|Victoria Terminus||Thana||April 18, 1853||21||Great Indian Peninsula|
|Thana||Kalyan||May 1, 1854||12.41||Great Indian Peninsula|
|Kalyan||Vasind||October 1, 1855||16.14||Great Indian Peninsula|
|Vasind||Asangaon||February 6, 1860||3.75||Great Indian Peninsula|
|Asangaon||Kasara||January 1, 1861||21.84||Great Indian Peninsula|
|Kasara||Igatpuri (Thal Ghat)||January 1, 1865||9.89||Great Indian Peninsula|
|Igatpuri||Nasik||January 28, 1861||31.43||Great Indian Peninsula|
|Nasik||Chalisgaon||October 1, 1861||87.24||Great Indian Peninsula|
|Chalisgaon||Jalgaon||October 6, 1862||57.48||Great Indian Peninsula|
|Jalgaon||Bhusaval||May 20, 1863||15.04||Great Indian Peninsula|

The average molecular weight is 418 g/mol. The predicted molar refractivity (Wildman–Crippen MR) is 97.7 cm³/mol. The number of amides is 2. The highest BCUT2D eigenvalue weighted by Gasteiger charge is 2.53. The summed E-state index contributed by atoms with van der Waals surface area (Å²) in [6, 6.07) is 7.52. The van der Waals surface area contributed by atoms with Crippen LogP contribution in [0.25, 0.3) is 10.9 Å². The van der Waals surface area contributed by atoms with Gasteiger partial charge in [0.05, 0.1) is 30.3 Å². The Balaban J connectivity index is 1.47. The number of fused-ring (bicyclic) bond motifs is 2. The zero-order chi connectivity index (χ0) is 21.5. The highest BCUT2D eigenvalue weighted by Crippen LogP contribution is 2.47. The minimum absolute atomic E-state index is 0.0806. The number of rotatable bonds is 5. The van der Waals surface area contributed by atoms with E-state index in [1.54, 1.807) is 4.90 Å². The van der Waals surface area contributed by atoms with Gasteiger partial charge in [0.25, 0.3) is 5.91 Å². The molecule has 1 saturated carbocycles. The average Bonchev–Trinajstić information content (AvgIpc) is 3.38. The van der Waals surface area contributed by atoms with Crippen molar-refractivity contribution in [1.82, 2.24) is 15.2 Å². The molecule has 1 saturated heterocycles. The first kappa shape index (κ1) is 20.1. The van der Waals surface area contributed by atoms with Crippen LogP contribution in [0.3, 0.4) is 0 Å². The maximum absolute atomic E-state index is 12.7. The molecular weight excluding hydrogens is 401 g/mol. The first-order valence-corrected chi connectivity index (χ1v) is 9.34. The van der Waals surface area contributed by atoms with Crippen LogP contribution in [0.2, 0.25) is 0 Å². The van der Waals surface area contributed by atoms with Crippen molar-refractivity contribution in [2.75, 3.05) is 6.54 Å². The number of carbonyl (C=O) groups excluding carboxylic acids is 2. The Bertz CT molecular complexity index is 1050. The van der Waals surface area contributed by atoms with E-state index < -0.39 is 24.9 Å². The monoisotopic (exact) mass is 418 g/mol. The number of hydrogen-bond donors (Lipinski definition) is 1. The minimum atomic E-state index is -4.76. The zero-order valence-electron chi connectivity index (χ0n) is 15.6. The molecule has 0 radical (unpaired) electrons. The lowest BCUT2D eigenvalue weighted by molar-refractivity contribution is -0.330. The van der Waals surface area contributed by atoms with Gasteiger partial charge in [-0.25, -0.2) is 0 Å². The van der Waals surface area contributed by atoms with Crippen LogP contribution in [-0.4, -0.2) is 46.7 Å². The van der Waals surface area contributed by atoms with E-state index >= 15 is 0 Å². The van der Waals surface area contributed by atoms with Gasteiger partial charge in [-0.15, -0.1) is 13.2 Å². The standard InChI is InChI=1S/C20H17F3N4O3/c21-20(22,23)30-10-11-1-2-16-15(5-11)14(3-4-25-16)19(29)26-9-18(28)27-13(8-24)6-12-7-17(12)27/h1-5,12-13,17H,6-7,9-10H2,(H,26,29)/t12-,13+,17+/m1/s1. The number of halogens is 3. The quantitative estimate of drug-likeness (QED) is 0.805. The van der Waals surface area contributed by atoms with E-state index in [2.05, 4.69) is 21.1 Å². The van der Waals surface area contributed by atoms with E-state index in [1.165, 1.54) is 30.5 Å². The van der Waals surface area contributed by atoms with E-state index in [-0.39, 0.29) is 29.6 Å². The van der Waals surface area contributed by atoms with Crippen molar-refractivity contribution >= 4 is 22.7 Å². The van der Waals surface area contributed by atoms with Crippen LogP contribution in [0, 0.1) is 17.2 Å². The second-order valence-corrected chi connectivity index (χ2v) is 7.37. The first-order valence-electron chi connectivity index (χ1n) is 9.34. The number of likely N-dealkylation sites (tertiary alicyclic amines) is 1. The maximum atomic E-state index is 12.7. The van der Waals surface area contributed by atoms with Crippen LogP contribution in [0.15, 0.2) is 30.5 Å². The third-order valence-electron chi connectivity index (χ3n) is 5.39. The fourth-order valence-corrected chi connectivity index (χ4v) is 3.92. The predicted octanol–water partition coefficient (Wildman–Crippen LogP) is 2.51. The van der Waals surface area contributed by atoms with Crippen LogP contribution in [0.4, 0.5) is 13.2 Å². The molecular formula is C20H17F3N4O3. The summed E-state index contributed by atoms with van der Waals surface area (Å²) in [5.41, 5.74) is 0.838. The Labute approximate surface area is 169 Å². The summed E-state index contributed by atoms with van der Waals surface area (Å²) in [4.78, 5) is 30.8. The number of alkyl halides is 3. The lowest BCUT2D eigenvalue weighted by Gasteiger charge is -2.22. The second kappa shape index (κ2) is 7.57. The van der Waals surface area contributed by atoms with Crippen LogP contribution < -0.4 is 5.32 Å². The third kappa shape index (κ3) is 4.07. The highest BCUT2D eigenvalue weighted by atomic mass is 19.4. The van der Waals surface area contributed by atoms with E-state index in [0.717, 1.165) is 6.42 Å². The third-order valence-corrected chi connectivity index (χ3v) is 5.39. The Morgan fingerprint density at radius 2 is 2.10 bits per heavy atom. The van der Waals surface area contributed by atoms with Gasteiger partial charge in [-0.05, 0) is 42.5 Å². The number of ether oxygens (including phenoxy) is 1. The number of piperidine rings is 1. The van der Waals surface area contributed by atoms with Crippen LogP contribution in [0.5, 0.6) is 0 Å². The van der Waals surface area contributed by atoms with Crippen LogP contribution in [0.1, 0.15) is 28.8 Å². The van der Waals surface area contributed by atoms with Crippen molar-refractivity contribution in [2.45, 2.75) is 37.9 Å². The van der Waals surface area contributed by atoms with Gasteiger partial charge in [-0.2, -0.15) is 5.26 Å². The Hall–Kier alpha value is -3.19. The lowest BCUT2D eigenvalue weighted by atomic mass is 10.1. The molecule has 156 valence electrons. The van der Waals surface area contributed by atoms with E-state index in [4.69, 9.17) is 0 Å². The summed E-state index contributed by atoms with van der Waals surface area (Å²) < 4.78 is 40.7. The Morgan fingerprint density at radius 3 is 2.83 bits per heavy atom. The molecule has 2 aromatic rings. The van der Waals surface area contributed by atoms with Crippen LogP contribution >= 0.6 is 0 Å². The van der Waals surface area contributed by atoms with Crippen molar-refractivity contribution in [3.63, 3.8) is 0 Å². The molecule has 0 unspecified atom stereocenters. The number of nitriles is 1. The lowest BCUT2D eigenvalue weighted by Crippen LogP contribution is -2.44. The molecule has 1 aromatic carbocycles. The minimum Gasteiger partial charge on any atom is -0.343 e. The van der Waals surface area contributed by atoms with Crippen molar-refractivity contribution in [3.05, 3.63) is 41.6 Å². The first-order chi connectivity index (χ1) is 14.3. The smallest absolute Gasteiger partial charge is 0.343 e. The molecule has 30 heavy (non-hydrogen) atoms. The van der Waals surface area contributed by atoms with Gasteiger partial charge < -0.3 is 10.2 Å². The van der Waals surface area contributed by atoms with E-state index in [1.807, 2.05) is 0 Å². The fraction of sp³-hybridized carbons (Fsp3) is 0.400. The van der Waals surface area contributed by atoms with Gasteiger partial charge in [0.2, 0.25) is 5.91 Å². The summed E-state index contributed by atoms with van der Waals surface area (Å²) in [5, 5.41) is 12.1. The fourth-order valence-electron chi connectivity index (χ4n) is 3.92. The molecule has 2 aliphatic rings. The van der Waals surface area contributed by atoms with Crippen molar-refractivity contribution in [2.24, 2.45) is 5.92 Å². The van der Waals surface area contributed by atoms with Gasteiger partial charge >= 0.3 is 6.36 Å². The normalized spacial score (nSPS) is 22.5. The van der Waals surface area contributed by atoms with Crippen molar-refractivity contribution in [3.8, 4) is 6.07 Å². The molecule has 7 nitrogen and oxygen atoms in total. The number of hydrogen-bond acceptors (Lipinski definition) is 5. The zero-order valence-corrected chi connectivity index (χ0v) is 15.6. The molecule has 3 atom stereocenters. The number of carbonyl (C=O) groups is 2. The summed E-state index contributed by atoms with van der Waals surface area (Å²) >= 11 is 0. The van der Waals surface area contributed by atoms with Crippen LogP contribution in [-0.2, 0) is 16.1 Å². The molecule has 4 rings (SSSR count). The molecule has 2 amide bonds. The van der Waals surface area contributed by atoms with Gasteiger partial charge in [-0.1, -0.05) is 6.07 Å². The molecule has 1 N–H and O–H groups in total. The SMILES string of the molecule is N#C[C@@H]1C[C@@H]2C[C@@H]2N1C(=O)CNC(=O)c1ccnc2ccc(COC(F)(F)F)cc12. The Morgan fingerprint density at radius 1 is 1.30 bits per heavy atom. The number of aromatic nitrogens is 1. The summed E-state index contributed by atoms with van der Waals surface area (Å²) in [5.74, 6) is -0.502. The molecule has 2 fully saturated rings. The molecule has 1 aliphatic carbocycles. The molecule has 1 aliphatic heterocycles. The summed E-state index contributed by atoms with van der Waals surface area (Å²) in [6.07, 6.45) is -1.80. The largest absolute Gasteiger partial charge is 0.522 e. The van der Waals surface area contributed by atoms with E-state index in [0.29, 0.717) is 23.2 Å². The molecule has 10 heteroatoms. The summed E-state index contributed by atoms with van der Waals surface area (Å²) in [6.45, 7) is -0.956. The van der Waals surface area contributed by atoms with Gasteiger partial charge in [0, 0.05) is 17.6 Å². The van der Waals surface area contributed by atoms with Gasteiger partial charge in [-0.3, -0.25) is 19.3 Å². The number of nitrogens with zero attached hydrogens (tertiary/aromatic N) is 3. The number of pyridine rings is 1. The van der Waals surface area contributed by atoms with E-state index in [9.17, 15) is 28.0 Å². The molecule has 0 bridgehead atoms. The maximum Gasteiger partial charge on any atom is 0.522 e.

|Bhusaval||Burhanpur||November 20, 1865||33.73||Great Indian Peninsula|
|Burhanpur||Khandwa||September 3, 1866||42.78||Great Indian Peninsula|
|Khandwa||Bir||February 17, 1868||21.15||Great Indian Peninsula|
|Bir||Itarsi||January 1, 1870||89.27||Great Indian Peninsula|
|Itarsi||Sohagpur||February 1, 1870||30.69||Great Indian Peninsula|
|Sohagpur||Jubbulpore||March 8, 1870||121.65||Great Indian Peninsula|
Terms of GIPR-EIR traffic inter-change
Upon the eve of the junction of the EIR and GIPR at Jubbulpore, the boards of the two companies met to consider the traffic arrangements to be made.
They decided upon laying down the principle of a free and unrestricted interchange of traffic between the two railways.
The agents and managers of these two companies in India were empowered to carry that principle into practice in a manner that would be beneficial to the public and the companies.
It was decided to provide spacious saloon carriages for the long journey, with all such comforts and conveniences for refreshment and repose so as to ensure passengers experienced minimum fatigue.
Thus was completed the trans-peninsula line between Bombay and Calcutta in March 1870.